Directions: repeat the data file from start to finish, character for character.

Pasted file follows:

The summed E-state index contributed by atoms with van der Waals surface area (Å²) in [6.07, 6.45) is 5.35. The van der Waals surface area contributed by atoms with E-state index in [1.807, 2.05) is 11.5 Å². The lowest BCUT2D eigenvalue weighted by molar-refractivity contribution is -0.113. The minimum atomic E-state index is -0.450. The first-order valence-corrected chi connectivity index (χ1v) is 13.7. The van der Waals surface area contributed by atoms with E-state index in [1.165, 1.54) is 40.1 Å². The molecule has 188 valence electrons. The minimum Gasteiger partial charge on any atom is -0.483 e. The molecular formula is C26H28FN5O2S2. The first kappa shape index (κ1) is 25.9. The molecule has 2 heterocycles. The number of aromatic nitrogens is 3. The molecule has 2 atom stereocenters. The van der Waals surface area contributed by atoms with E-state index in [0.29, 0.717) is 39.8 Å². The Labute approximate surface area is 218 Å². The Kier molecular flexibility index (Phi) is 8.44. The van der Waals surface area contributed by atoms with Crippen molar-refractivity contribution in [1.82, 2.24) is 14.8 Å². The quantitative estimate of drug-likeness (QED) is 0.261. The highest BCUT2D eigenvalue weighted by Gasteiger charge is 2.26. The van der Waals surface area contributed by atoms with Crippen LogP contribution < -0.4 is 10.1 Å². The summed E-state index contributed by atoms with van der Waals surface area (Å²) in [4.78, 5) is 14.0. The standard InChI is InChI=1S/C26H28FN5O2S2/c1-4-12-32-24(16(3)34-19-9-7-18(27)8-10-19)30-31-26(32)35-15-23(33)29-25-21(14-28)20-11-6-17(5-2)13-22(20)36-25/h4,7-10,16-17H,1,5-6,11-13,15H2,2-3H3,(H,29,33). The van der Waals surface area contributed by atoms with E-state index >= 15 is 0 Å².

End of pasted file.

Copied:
The summed E-state index contributed by atoms with van der Waals surface area (Å²) in [6.07, 6.45) is 5.35. The van der Waals surface area contributed by atoms with E-state index in [1.807, 2.05) is 11.5 Å². The lowest BCUT2D eigenvalue weighted by molar-refractivity contribution is -0.113. The minimum atomic E-state index is -0.450. The first-order valence-corrected chi connectivity index (χ1v) is 13.7. The van der Waals surface area contributed by atoms with E-state index in [1.165, 1.54) is 40.1 Å². The molecule has 188 valence electrons. The minimum Gasteiger partial charge on any atom is -0.483 e. The molecular formula is C26H28FN5O2S2. The first kappa shape index (κ1) is 25.9. The molecule has 2 heterocycles. The number of aromatic nitrogens is 3. The molecule has 2 atom stereocenters. The van der Waals surface area contributed by atoms with E-state index in [0.29, 0.717) is 39.8 Å². The Labute approximate surface area is 218 Å². The Kier molecular flexibility index (Phi) is 8.44. The van der Waals surface area contributed by atoms with Crippen molar-refractivity contribution in [1.82, 2.24) is 14.8 Å². The quantitative estimate of drug-likeness (QED) is 0.261. The highest BCUT2D eigenvalue weighted by Gasteiger charge is 2.26. The van der Waals surface area contributed by atoms with Crippen LogP contribution < -0.4 is 10.1 Å². The summed E-state index contributed by atoms with van der Waals surface area (Å²) in [4.78, 5) is 14.0. The standard InChI is InChI=1S/C26H28FN5O2S2/c1-4-12-32-24(16(3)34-19-9-7-18(27)8-10-19)30-31-26(32)35-15-23(33)29-25-21(14-28)20-11-6-17(5-2)13-22(20)36-25/h4,7-10,16-17H,1,5-6,11-13,15H2,2-3H3,(H,29,33). The van der Waals surface area contributed by atoms with E-state index >= 15 is 0 Å².